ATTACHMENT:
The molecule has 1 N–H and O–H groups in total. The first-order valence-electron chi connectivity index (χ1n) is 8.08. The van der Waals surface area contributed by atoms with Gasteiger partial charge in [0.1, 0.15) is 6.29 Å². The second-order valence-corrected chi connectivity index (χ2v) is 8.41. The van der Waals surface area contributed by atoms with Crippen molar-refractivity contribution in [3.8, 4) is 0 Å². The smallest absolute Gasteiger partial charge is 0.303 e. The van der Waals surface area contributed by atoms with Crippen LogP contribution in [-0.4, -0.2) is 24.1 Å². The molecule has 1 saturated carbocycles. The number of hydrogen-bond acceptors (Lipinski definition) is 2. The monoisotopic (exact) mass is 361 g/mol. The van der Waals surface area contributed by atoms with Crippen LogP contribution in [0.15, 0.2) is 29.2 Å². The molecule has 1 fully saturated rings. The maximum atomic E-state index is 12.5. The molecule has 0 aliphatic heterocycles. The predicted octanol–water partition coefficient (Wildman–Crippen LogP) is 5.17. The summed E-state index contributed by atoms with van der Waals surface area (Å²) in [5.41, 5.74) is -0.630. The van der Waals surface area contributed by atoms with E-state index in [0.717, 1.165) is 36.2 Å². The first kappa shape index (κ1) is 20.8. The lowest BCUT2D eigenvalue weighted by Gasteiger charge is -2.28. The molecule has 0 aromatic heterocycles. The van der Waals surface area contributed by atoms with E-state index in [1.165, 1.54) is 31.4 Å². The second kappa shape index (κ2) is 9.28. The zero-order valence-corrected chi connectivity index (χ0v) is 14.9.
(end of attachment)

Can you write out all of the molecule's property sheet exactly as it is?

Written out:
The molecule has 1 N–H and O–H groups in total. The first-order valence-electron chi connectivity index (χ1n) is 8.08. The van der Waals surface area contributed by atoms with Gasteiger partial charge in [0.1, 0.15) is 6.29 Å². The second-order valence-corrected chi connectivity index (χ2v) is 8.41. The van der Waals surface area contributed by atoms with Crippen molar-refractivity contribution in [3.8, 4) is 0 Å². The smallest absolute Gasteiger partial charge is 0.303 e. The van der Waals surface area contributed by atoms with Crippen LogP contribution in [-0.4, -0.2) is 24.1 Å². The molecule has 1 saturated carbocycles. The number of hydrogen-bond acceptors (Lipinski definition) is 2. The monoisotopic (exact) mass is 361 g/mol. The van der Waals surface area contributed by atoms with Crippen LogP contribution in [0.15, 0.2) is 29.2 Å². The molecule has 1 fully saturated rings. The maximum atomic E-state index is 12.5. The molecule has 0 aliphatic heterocycles. The predicted octanol–water partition coefficient (Wildman–Crippen LogP) is 5.17. The summed E-state index contributed by atoms with van der Waals surface area (Å²) in [5.41, 5.74) is -0.630. The van der Waals surface area contributed by atoms with E-state index in [0.717, 1.165) is 36.2 Å². The first kappa shape index (κ1) is 20.8. The lowest BCUT2D eigenvalue weighted by Gasteiger charge is -2.28. The molecule has 0 aromatic heterocycles. The van der Waals surface area contributed by atoms with E-state index in [1.165, 1.54) is 31.4 Å². The second kappa shape index (κ2) is 9.28. The zero-order valence-corrected chi connectivity index (χ0v) is 14.9.